Rose George has had the good idea of spending five weeks on the Maersk-owned Kendal on its voyage from Felixstowe to Singapore via Suez and the Horn of Africa. The Kendal is one of the 6,000 container ships that ply international waters. Together with super tankers, these are the giants of the world’s 100,000-strong merchant fleet that transports 90 per cent of global trade; only light, perishable items, such as flowers from Colombia or greenbeans from Kenya, go by air. Bulk carriers still transport coal and iron ore; container ships transport ‘break-bulk’ items that, before the 1950s, had to be meticulously packaged, loaded and offloaded by a scurrying army of dockers and lightermen.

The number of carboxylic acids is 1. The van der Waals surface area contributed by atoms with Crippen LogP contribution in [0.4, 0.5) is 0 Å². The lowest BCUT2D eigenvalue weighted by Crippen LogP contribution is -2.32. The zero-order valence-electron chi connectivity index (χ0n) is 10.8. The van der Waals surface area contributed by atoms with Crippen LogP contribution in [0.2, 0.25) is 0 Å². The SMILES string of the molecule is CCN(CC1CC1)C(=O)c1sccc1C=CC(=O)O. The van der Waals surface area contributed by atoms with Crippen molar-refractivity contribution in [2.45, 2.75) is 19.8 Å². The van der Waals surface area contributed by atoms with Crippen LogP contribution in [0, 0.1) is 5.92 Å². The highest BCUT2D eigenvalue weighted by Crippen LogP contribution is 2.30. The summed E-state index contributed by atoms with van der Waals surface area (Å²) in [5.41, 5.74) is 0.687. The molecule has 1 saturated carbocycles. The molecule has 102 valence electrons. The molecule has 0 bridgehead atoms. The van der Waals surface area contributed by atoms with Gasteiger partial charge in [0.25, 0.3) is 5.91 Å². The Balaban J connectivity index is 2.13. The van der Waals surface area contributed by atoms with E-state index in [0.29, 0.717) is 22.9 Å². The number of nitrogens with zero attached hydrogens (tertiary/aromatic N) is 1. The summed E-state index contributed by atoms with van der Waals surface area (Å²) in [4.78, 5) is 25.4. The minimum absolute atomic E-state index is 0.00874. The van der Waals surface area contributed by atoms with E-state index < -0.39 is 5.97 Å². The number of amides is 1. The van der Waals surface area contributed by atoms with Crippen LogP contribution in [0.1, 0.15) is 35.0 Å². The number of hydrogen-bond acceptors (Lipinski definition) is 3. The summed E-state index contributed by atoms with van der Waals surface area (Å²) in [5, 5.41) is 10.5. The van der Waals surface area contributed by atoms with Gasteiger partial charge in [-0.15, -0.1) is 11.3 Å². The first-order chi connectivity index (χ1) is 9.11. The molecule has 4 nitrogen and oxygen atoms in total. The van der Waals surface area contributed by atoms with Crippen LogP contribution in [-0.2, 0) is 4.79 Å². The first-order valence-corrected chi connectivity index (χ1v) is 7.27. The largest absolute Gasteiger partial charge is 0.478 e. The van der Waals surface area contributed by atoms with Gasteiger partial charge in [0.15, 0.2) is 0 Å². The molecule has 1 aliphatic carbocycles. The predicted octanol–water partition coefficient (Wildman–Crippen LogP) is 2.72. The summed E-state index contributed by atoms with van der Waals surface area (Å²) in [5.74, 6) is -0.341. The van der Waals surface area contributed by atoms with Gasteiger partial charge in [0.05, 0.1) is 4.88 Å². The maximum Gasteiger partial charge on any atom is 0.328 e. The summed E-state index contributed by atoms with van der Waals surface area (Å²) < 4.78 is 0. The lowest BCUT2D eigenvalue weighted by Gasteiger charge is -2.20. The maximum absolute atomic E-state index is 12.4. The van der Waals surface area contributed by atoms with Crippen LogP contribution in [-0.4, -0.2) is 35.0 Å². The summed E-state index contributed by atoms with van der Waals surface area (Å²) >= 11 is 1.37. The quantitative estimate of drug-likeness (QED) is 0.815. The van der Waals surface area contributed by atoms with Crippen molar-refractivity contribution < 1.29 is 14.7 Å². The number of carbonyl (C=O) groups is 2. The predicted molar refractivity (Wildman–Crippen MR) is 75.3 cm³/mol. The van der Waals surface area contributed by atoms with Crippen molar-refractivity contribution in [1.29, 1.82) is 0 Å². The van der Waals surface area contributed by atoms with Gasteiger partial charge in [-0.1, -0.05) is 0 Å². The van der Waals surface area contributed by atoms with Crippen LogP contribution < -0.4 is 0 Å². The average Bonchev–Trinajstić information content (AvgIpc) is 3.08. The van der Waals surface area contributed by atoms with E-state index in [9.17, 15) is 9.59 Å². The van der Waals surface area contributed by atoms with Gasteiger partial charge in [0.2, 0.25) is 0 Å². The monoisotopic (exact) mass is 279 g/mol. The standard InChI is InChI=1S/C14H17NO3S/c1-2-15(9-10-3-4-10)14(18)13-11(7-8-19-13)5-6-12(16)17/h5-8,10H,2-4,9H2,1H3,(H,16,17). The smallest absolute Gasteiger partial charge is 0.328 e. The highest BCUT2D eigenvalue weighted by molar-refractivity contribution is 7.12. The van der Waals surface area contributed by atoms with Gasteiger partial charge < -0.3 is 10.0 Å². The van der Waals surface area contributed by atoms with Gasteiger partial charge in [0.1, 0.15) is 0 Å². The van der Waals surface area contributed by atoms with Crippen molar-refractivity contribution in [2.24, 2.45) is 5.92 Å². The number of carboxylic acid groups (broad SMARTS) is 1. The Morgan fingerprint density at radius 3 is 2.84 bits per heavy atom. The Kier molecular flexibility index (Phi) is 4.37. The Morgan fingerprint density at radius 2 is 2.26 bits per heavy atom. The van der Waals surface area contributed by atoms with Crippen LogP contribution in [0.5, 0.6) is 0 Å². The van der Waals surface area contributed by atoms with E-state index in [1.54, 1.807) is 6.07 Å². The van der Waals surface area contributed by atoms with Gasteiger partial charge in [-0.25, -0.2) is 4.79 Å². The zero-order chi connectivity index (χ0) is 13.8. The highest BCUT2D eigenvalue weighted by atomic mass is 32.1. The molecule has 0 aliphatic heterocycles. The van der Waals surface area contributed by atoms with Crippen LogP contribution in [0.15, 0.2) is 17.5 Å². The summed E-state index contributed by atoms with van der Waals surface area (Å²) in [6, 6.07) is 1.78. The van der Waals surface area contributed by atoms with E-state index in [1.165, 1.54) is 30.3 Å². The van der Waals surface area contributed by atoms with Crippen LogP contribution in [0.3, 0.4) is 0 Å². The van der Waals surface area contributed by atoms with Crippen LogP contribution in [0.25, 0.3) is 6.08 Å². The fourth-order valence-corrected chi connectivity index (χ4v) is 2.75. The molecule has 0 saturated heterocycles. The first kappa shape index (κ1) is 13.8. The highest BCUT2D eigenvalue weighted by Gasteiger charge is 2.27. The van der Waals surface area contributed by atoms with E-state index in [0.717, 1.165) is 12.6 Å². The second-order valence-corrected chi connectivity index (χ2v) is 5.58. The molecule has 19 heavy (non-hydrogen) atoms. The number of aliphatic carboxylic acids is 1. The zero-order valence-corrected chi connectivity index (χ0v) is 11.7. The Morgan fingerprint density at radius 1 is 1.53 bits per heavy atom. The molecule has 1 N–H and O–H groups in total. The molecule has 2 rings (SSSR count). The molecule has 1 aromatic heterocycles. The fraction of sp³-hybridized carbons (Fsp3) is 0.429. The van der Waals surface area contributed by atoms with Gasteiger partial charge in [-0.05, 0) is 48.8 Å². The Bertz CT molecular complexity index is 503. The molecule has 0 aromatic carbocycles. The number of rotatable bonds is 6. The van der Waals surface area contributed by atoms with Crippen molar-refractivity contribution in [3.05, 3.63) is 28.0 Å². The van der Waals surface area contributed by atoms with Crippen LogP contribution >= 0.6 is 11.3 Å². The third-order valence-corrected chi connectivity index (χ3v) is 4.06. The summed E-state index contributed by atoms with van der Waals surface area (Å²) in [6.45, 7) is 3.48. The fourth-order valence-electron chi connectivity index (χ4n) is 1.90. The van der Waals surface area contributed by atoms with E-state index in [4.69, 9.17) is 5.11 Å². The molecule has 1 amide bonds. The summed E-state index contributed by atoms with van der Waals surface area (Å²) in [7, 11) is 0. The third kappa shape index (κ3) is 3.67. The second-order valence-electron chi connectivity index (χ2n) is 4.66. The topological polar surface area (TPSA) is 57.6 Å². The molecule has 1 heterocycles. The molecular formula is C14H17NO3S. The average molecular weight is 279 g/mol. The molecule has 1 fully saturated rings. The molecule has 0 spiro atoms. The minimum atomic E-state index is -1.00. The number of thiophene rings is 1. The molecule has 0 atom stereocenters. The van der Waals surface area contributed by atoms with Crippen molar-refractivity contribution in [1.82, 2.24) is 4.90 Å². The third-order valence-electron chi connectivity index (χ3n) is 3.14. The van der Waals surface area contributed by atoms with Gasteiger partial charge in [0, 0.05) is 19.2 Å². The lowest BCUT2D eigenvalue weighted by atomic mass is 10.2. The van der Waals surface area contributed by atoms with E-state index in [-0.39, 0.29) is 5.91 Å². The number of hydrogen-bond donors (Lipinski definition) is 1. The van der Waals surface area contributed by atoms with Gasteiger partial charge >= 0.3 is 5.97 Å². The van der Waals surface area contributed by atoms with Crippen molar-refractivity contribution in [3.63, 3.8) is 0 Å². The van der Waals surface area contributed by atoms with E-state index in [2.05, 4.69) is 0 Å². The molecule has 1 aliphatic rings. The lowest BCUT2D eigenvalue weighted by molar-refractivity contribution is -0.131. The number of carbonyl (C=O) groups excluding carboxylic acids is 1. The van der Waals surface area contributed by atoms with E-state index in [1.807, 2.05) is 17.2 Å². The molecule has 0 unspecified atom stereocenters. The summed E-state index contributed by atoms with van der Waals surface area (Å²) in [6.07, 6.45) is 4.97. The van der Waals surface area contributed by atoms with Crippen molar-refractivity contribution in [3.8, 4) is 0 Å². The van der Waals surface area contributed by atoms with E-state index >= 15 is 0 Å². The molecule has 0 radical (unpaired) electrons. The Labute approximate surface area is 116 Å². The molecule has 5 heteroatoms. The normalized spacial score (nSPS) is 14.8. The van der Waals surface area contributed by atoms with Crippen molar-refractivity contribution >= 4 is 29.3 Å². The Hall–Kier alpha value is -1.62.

Container ships such as the Kendal can carry up to 6,188 ‘boxes’, which, if deposited on articulated lorries, would form a traffic jam sixty miles in length. Apart from those bearing hazardous chemicals, what is in these sealed containers remains a mystery to the crews. You can monitor the huge